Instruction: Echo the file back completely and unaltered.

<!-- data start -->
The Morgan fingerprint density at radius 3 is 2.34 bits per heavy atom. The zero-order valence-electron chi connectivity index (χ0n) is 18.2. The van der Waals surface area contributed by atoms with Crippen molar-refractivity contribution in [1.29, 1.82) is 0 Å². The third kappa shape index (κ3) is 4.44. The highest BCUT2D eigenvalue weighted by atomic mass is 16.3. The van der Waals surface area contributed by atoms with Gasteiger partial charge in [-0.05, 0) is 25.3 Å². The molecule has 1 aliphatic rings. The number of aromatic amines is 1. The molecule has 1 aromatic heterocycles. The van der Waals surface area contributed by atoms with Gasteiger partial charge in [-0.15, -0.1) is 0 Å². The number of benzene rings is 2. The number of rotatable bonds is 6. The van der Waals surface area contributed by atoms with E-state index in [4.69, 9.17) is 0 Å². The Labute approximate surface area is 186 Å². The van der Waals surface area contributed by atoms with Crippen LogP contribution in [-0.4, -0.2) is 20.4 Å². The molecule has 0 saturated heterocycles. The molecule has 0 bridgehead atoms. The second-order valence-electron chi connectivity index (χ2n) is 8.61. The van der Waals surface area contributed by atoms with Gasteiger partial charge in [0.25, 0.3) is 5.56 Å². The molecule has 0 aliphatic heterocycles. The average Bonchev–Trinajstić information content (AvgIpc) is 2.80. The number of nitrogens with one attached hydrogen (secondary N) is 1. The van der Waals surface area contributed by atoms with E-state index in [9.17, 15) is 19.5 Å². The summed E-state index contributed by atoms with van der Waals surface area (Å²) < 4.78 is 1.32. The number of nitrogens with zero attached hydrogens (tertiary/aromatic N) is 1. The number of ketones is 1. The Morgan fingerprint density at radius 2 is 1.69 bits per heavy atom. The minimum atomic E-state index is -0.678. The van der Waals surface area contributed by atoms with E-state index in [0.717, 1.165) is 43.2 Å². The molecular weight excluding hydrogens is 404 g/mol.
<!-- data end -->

The Morgan fingerprint density at radius 3 is 2.34 bits per heavy atom. The zero-order valence-electron chi connectivity index (χ0n) is 18.2. The van der Waals surface area contributed by atoms with Crippen molar-refractivity contribution in [1.29, 1.82) is 0 Å². The third kappa shape index (κ3) is 4.44. The highest BCUT2D eigenvalue weighted by atomic mass is 16.3. The van der Waals surface area contributed by atoms with Gasteiger partial charge in [-0.05, 0) is 25.3 Å². The molecule has 1 aliphatic rings. The number of aromatic amines is 1. The molecule has 1 aromatic heterocycles. The van der Waals surface area contributed by atoms with Gasteiger partial charge in [-0.15, -0.1) is 0 Å². The number of benzene rings is 2. The number of rotatable bonds is 6. The van der Waals surface area contributed by atoms with E-state index in [4.69, 9.17) is 0 Å². The Labute approximate surface area is 186 Å². The van der Waals surface area contributed by atoms with Crippen LogP contribution in [-0.4, -0.2) is 20.4 Å². The molecule has 0 saturated heterocycles. The molecule has 0 bridgehead atoms. The second-order valence-electron chi connectivity index (χ2n) is 8.61. The van der Waals surface area contributed by atoms with Gasteiger partial charge in [0.25, 0.3) is 5.56 Å². The molecule has 0 aliphatic heterocycles. The average Bonchev–Trinajstić information content (AvgIpc) is 2.80. The number of nitrogens with one attached hydrogen (secondary N) is 1. The van der Waals surface area contributed by atoms with E-state index in [9.17, 15) is 19.5 Å². The summed E-state index contributed by atoms with van der Waals surface area (Å²) < 4.78 is 1.32. The number of nitrogens with zero attached hydrogens (tertiary/aromatic N) is 1. The number of ketones is 1. The Morgan fingerprint density at radius 2 is 1.69 bits per heavy atom. The minimum atomic E-state index is -0.678. The van der Waals surface area contributed by atoms with E-state index in [0.717, 1.165) is 43.2 Å². The molecular weight excluding hydrogens is 404 g/mol.